A Path to Self-Love
I’ve been trying to understand self-love for a long time. I read a lot of articles and books and have written the words myself that we each absolutely deserve love and belonging, but they continued to be just words to me. No matter how many times I read them or heard them, I wasn’t really believing them. I continued to read, write, do yoga, and meditate, and I continued down a self-discovery path, but something didn’t seem to be clicking. The feeling of heaviness and self-loathing wasn’t really going away. And so, the exploration continued.
Self-Care vs Self-Love
At the time, I felt like I had no problem with doing things that I thought resembled self-love like taking time for myself with reading, journaling, and meditating. I was taking physical actions to show myself love, but I didn’t realize what was happening internally to void other efforts. I realize now that there is a difference between self-care and self-love and that self-love has to exist internally to really evolve.
It wasn’t until I became aware of the automatic criticizing thoughts that were going on inside my head that I realized why I was continuing to feel so small and unloved. I have many voices in my head. Some are much louder than others, but this voice, this voice of ugliness and hatred, was quiet. Just a whisper, but a very powerful whisper. It waited until I was feeling the most vulnerable to really show its power and push me back down to its desired smallness. It was mean and hurtful and knew exactly what to say to shut me down.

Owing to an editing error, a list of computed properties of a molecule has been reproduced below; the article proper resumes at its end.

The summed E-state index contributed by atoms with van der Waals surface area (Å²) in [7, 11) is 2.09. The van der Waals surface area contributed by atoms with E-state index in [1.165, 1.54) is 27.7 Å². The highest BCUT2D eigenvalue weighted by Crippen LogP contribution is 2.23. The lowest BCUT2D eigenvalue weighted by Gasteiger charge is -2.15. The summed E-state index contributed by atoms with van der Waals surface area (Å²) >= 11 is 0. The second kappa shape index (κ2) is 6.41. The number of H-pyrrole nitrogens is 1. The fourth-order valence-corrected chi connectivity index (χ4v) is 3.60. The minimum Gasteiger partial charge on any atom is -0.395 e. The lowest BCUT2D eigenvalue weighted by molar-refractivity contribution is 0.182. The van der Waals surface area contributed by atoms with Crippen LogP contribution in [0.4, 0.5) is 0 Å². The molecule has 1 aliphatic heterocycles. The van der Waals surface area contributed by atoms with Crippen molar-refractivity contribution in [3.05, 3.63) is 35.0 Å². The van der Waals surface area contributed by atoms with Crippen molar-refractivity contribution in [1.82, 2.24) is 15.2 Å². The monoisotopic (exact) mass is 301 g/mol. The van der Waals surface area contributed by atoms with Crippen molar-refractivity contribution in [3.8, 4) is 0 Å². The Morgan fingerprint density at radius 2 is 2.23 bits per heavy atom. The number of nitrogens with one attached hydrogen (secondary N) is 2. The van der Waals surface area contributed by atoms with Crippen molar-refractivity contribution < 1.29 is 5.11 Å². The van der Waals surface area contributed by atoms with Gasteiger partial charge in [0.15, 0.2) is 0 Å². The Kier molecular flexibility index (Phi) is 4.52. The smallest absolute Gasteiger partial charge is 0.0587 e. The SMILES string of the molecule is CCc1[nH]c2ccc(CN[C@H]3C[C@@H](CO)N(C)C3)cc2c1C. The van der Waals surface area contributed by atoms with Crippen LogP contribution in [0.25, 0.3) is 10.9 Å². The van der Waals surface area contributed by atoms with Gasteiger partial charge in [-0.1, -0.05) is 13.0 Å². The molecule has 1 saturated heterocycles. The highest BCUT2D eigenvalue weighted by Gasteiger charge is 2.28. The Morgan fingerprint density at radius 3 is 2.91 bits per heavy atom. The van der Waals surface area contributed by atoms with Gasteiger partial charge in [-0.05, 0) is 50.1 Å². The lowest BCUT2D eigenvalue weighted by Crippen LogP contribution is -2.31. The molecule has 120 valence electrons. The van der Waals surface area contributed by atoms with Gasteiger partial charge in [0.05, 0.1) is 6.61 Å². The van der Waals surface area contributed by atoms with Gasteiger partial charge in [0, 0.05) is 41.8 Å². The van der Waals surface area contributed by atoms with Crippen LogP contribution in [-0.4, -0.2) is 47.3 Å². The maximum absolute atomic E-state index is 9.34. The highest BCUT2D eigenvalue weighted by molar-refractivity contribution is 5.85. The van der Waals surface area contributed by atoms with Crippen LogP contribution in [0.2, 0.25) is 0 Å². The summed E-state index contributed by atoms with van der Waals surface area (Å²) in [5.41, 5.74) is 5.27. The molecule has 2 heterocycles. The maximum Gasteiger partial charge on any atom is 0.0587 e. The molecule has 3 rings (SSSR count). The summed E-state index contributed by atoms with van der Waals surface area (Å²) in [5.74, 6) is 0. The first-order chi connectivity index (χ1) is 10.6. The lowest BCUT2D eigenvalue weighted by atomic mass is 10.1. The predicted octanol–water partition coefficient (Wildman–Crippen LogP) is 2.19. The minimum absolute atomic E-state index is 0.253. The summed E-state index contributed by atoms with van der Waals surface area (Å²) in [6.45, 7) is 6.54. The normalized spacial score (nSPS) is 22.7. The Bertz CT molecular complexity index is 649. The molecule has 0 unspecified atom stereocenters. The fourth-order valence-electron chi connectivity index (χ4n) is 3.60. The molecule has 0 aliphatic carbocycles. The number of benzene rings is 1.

These are a few of the thoughts I discovered:
I will never be enough, do enough, or accomplish enough well enough to deserve love.
It’s only a matter of time until they discover the real truth about me. I’m a loser. I am beneath those I want connection with.
My needs are a burden, and I can’t burden other people if I want to be loved.
When I try in relationships, I cause pain.
Identifying these thoughts, made it clear why I wasn’t feeling much self-love or able to really connect with others. They were pretty powerful messages. It took some outside influences working with coaches, experts, and therapists to develop awareness of this inner critic. When I first starting hearing them, they caught me by surprise. But eventually, I was able to hear them and then re-frame them by asking myself what I needed in that moment to feel safe. I started having conversations with my inner child to understand where these messages stemmed from, and I learned a lot about the conflicting messaging, thoughts and feelings going on inside me.
I began countering these thoughts with self-compassion. I would hear the thought of, “I will never be enough.” And follow that thought with, “Actually you are enough just as you are, you are just feeling afraid and uncomfortable right now. It’s okay to feel afraid and uncomfortable, and I am enough even though I feel this way.” It takes practice to become comfortable with talking to myself in this way, but it has made a world of difference in my ability to love myself.